Measurements > Ocean

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Measurements of ocean include a number of parameters covering colour, salinity, temperature, waves, topography, current and winds.
Multi-purpose imagery (ocean)In addition to the specific ocean measurement observations discussed in previous sections, a number of sensors are capable of providing a range of ocean imagery from which useful secondary applications can be derived.
Ocean colour/biologyRemote sensing measurements of ocean colour (i.e. the detection of phytoplankton pigments) provide the only global-scale focus on the biology and productivity of the ocean’s surface layer. Phytoplankton are microscopic plants that live in the ocean, and like terrestrial plants, they contain the pigment chlorophyll, which gives them their greenish colour. Different shades of ocean colour reveal the presence of differing concentrations of sediments, organic materials and phytoplankton. The ocean over regions with high concentrations of phytoplankton is shaded from blue-green to green, depending on the type and density of the phytoplankton population. From space, satellite sensors can distinguish even slight variations in colour which cannot be detected by the human eye.
Ocean SalinityOcean salinity measurements are important because surface salinity and temperature control the density and stability of the surface water. Thus, ocean mixing (of heat and gases) and water-mass formation processes are intimately related to variations of surface salinity. Ocean modelling and analysis of water mass mixing should be enabled by new knowledge of surface-density fields derived from surface salinity measurements. The importance of the ocean in the global hydrological cycle also cannot be overstated. Some ocean models show that sufficient surface freshening results in slowing down the meridional overturning circulation, thereby affecting the oceanic transport of heat.
Ocean surface windsHigh resolution vector wind measurements at the sea surface are required in models of the atmosphere, ocean surface waves and ocean circulation. They are proving useful in enhancing marine weather forecasting through assimilation into NWP models and in improving understanding of the large-scale air-sea fluxes which are vital for climate prediction purposes. Accurate wind vector data affect a broad range of marine operations, including offshore oil operations, ship movement and routing. Such data also aid short-term weather forecasting and the issue of timely weather warnings.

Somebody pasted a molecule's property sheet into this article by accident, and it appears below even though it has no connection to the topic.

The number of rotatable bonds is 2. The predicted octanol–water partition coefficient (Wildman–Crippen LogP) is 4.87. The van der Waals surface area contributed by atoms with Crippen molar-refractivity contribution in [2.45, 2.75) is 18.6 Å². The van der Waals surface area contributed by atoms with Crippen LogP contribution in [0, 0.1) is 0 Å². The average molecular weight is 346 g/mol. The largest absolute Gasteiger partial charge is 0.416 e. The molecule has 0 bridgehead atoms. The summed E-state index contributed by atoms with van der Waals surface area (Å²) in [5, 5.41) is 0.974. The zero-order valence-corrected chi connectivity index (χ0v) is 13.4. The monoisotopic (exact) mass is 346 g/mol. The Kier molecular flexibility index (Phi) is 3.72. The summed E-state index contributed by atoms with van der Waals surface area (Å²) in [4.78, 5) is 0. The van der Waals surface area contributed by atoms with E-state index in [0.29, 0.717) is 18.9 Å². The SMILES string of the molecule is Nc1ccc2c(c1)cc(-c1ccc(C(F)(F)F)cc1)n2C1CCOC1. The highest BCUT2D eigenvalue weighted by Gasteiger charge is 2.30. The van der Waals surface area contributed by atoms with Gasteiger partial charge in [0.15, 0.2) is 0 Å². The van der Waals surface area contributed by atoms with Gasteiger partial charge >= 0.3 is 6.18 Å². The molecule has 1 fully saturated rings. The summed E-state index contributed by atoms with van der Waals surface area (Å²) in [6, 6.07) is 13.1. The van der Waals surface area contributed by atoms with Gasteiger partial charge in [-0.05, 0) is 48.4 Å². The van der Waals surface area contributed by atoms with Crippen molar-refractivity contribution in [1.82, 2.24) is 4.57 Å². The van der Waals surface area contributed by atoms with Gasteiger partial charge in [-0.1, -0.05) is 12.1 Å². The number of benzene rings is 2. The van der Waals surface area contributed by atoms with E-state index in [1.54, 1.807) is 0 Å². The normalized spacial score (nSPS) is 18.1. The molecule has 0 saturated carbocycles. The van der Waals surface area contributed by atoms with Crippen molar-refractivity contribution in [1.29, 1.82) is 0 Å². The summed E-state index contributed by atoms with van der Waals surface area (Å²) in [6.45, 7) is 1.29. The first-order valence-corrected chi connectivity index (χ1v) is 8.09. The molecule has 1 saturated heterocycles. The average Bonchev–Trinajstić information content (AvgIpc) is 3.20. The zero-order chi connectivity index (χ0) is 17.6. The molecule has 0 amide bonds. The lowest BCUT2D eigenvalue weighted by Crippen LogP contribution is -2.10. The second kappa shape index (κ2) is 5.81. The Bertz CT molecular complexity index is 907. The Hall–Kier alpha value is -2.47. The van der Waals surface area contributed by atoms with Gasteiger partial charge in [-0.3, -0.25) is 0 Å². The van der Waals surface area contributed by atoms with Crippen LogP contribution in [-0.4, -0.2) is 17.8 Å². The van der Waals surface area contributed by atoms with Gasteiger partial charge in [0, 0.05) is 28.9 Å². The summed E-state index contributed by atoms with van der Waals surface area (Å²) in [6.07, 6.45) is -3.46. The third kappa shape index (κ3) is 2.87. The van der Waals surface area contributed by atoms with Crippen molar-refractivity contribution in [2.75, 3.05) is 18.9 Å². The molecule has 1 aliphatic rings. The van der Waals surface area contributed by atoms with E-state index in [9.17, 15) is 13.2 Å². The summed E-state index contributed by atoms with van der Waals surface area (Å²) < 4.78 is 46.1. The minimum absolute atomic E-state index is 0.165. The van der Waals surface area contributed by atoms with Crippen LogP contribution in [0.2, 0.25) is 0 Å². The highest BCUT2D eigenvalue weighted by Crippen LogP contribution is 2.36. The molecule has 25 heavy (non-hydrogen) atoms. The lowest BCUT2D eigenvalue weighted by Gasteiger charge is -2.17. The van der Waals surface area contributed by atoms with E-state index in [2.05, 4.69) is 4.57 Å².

Ocean topography/currentsOcean surface topography data contain information that has significant practical applications in such fields as the study of worldwide weather and climate patterns, the monitoring of shoreline evolution and the protection of ocean fisheries. Ocean circulation is of critical importance to the Earth’s climate system. Ocean currents transport a significant amount of energy from the tropics towards the poles, leading to a moderation of the climate at high latitudes. Circulation can be deduced from ocean surface topography, which may be readily measured using satellite altimetry.
Ocean wave height and spectrumSea state and wind speed govern air-sea fluxes of momentum, heat, water vapour and gas transfer. The state of the sea and surface pressure are two features of the weather that are important to commercial use of the sea (e.g. ship routing, warnings of hazards to shipping, marine construction, off-shore drilling installations and fisheries). Information on surge height at the coast is key to the protection of life and property in coastal habitats.
Surface temperature (ocean)Ocean surface temperature (often known as ‘sea surface temperature’ or SST) is one of the most important boundary conditions for the general circulation of the atmosphere. The ocean exchanges vast amounts of heat and energy with the atmosphere and these air/sea interactions have a profound influence on the Earth’s weather and climate patterns. SST is linked closely with the ocean circulation, as demonstrated by the El Niño-Southern Oscillation (ENSO) cycle.